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Closure for opening woes
by Partab Ramchand
Jun 04, 2007
So Wasim Jaffer and Dinesh Karthik are the new hopes as far as the Indian opening pair is concerned. One does not wish to be too cynical but much the same thing was said about Sadagopan Ramesh and Shiv Sundar Das, Virender Sehwag and Akash Chopra, Sehwag and Gautam Gambhir. And to be candid none could fulfill the early promise despite stringing together some notable partnerships.

India’s opening blues since the retirement of Sunil Gavaskar have been well documented. Kris Srikkanth provided some hope but his best days were over by the time his partnership with Gavaskar ended. Arun Lal was a disappointment while Ravi Shastri provided solidity even while alternating between the top and middle order. In the nineties the pairing of Navjot Sidhu and Manoj Prabhakar which was hastily put together came off and the two provided a lot of stability at the top. But after Prabhakar was discarded midway through the 1996 World Cup the Indian team rarely got off to a good start. There were hardly any suitable candidates and in patch up solutions various combinations involving players like Sanjay Manjrekar, Rahul Dravid, WV Raman, Nayan Mongia, Ajay Jadeja, VVS Laxman, Vikram Rathour, Devang Gandhi and MSK Prasad were all tried out in quick succession. None of them really succeeded even though Sidhu remained constant but the lack of a suitable opening partner saw Indian cricket in a grip of a mini crisis at the top.

In the new millennium the combination of Ramesh and Das did provide some succor and they looked really promising. They were young and fit, the ideal right hand left hand combination and complimented each other’s batting style – Ramesh was the stroke player while Das symbolized solidity – admirably. Somewhere along the line though the failings started, there was no recovery and the search for a new opening pair started anew. In desperation even Deep Dasgupta was pushed to open but clearly this was not even a short term investment.

In England in 2002 the think tank decided to push Sehwag up the order. It was reckoned that if Srikkanth could be a success at the top with his swashbuckling style why not Sehwag who had started his career the previous year in South Africa at No 6 – and with a century to boot. Sehwag was an instant success and at the other end he had the more sober Sanjay Bangar. The unlikely duo came off for some time – even stringing together a double century partnership but with the discarding of Bangar the search started all over again. Finally the selectors plumped for Akash Chopra as a partner for Sehwag who by now was established. The two did provide some style and substance notably in Australia in 2003-04. It was too good to last though and Chopra following failures against Pakistan (away) and Australia (home) came crashing down to earth. Panic buttons were pressed again and everyone from Parthiv Patel to Yuvraj Singh to Irfan Pathan was pushed to open the innings. Again this was clearly no long term solution. Then for some time the Sehwag – Gambhir pairing promised much with a couple of notable partnerships including one of 218. Again this was too good to last. Gambhir fell away and then Sehwag too was axed following a series of low scores that saw his career average dip from 56 to 49.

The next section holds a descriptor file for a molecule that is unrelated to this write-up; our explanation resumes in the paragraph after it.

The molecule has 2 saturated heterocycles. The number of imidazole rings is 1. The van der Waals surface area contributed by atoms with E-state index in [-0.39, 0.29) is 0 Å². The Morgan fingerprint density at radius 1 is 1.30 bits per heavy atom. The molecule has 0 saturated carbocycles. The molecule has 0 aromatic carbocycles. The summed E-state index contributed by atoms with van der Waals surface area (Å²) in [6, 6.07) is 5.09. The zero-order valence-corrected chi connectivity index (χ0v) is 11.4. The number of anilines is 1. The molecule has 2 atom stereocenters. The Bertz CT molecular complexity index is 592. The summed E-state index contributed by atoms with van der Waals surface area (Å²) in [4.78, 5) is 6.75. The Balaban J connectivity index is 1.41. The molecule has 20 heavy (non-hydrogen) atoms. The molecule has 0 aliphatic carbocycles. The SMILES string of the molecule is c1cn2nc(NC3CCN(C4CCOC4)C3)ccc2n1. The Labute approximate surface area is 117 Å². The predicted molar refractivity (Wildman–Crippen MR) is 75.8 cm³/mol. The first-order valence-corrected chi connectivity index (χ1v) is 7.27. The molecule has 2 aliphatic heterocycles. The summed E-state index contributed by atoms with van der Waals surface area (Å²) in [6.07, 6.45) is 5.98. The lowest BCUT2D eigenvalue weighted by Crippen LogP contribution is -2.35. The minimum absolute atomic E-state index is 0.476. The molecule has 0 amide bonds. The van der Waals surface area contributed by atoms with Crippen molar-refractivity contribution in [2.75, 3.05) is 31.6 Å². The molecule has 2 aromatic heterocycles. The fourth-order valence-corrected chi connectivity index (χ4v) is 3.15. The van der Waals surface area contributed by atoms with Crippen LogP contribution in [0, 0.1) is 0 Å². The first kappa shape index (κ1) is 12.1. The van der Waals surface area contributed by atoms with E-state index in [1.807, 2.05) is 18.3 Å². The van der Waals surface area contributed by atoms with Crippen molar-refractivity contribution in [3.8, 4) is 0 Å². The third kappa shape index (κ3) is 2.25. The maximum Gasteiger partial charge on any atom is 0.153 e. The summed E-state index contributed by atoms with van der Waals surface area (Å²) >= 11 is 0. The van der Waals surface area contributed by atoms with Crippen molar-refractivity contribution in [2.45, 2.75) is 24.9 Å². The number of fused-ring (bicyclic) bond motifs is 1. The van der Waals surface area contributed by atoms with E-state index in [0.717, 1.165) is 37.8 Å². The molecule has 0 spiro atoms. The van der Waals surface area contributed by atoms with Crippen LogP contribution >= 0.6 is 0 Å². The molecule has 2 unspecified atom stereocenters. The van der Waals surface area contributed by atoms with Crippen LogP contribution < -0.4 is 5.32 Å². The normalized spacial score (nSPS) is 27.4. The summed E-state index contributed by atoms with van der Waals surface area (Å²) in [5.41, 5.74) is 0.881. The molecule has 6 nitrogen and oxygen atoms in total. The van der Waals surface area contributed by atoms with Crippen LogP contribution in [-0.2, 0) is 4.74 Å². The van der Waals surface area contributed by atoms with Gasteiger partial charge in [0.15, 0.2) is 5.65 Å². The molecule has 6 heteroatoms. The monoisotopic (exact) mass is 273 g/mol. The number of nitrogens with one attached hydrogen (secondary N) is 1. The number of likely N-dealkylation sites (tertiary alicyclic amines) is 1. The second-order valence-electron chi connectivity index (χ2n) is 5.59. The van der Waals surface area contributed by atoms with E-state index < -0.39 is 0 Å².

Trust a batsman from the Bombay school of batting that has served Indian cricket admirably since the days of Vijay Merchant to come to the rescue. Jaffer is not exactly a newcomer having made his Test debut against South Africa in March 2000. But he could not establish himself and was dropped only to be recalled for the tour of the West Indies two years later. Following a dismal tour of England he was dropped again but there is quite a bit that steely determination, fierce concentration and total dedication can accomplish and Jaffer is now back – one hopes as a long term prospect. In addition to all his other qualities the right handed batsman has an unruffled temperament, text book strokes and the ability to play a long innings – just the kind that is required in Test cricket. If any proof is required of his abilities he has provided it courtesy a double hundred in the West Indies, a hundred in South Africa, a century in Bangladesh and one more at home. The manner in which he came back after being dismissed for a pair last month speaks volumes about his fighting qualities.

If Jaffer’s success at the top of the order can even be termed predictable given his background his partner coming good has to be a major surprise. In the first place with Mahendra Singh Dhoni around Karthik could not have been certain of a place in the side. Secondly the middle order has a firm houseful look about it and Karthik for all his batting ability could not have squeezed in. His 93 against Pakistan last year was compiled late in the order when he was doubling up as wicket keeper. So the manner in which he has grabbed an opening slot and made it his own is to be commended. Given an opportunity to open he has made the most of it and with a string of consistent scores and now with his maiden Test hundred and his shared success with Jaffer he cannot be considered anymore as a makeshift opener even if he is not a natural opening batsman like his senior partner.

Yes, we all know that the real test will be in England with the vastly different wicket and weather conditions but Jaffer with his growing confidence and Karthik with his ideal temperament could well be the pair to solve Indian cricket’s opening blues once and for all. It’s time perhaps to be less cynical and more positive.

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